Base Pay

For company drivers, there are four main types of base pay. Some drivers may receive additional compensation in the form of bonuses or specialty pay. That said, the bulk of your income will come from one of these types of base pay.

1. Hourly

Hourly pay is likely familiar to many drivers because it’s common in many industries. In trucking, pay per hour is frequently used by intrastate delivery companies with relatively small driving ranges. Drivers who are paid hourly can often expect work with frequent stops, loading and unloading, and regular customer interaction. Many hourly positions offer overtime hours which can add a big bonus to your paycheck if you’re willing to take on extra hours.

2. Pay Per Mile

This is one of the most common types of pay across the trucking industry. Pay per mile, often called CPM (cents per mile), pays drivers for the miles they run. Within mileage pay, there are several ways to calculate truck driver pay.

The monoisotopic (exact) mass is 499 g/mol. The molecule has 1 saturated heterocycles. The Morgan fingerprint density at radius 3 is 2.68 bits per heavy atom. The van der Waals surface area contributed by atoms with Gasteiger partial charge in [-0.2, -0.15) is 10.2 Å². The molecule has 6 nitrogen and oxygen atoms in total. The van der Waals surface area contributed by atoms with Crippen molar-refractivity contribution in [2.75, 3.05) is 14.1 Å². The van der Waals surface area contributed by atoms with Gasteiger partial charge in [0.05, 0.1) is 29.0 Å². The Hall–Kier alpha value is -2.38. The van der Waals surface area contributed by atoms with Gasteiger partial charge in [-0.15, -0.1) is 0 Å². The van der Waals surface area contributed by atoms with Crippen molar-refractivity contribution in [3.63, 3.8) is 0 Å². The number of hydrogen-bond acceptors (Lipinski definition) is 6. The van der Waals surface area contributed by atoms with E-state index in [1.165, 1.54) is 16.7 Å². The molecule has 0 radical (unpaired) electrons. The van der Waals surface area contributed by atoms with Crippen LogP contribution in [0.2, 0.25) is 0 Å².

• Practical Mileage. This is the number of miles based on the most efficient path between the address at your starting location and the address at your destination. It’s often calculated with an ELD. Think of it as similar to how Google or Apple Maps calculate a driving route. 
  • Household Goods (HHG) miles. HHG miles are also called zip code miles. Companies calculate routes based on the shortest distance between the post office zip code in the origin city and the post office zip code in the destination city. 
  • Hub Mileage, also called Actual Miles. This type of truck driver pay uses the mileage change on the odometer. It accounts for all hours of service miles including changes in routes or stops. 
  • Sliding Scales Pay. Often this type of pay is used by companies who want to give short-haul drivers a chance to earn a higher income. For example, short hauls (1-500 miles) may pay $0.55 CPM while routes of 500+ miles might earn $0.50 CPM.